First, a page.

For a confidential consultation to assess your stores’ security needs call Chartercom today on 1300 844 844 or visit us at chartercomsecurity.com.au to see how we can help. You would be Edam fool not to! Ok enough of the cheesy jokes.


    If your business is operating out of a warehouse or looks like it soon will be, there are some pretty specific things that you need to put in place (or confirm that you have) to ensure that your business is running smoothly and will continue to do so. Security is a big concern for any business owner, and you need to lay foundations to protect your assets and your staff. After all, your reputation and revenue depend on you being able to produce your product or service uninterrupted. If a security threat stops production for whatever reason it can severely compromise work flow. Warehouses are frequent targets for theft given the potentially large amount of valuable stock, the numerous access points and the often-secluded location. As a result, it’s vital that a comprehensive security system is part of your business. We wanted to highlight some of the key elements of warehouse security in an attempt to help you better protect your assets and give you greater peace of mind.


    1. Implement a sign-in process


    If yours is a business where people are coming and going all day, it may be helpful for you to keep a closer eye on what’s going on by using a sign-in book or log. Simply make it part of your policy that all guests and visitors have to go via the main office to sign in in order to access your space. In the event that a theft does occur on your property you can narrow it down to a certain day and even time and then check your security camera footage from that date.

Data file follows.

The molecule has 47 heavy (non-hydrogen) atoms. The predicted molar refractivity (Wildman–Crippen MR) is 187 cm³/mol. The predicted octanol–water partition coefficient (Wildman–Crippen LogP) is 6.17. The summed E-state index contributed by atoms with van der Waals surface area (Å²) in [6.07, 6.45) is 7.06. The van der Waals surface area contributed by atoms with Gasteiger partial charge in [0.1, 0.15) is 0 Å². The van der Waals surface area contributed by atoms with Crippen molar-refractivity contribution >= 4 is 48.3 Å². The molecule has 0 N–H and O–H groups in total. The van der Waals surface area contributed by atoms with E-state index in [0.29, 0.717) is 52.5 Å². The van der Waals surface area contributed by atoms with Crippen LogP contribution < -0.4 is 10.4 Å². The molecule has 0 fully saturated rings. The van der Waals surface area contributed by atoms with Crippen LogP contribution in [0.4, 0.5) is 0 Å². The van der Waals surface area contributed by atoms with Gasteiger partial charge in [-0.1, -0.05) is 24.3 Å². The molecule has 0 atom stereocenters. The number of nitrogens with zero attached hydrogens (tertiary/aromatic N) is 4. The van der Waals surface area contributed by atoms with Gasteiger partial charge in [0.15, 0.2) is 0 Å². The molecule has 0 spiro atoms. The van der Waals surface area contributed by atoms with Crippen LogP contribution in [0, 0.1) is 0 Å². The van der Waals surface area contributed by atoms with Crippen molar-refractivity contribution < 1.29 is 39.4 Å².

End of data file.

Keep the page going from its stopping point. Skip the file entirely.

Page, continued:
1. Keep polices and boundaries signposted for staff


    There are certain parts of your warehouse where everyone will need access to, and then there are areas in your space where only certain people will need to go to complete certain tasks. You need to signpost this kind of information very clearly so that there is no confusion from staff. In any warehouse there shouldn’t be persons in areas where they are not required. Restricting access means there’s less opportunity for people to claim items as their own. Shrinkage due to employee theft is a huge concern for business owners, and there are countless measures that you can put in place to keep your employees honest and accountable. Perhaps as part of your wider security plan your business could make it a rule that people have to park further away from the promises (to avoid theft of large or bulky items), or that staff have to work in partnerships – whatever the measures you take, you can easily limit opportunities for employee theft.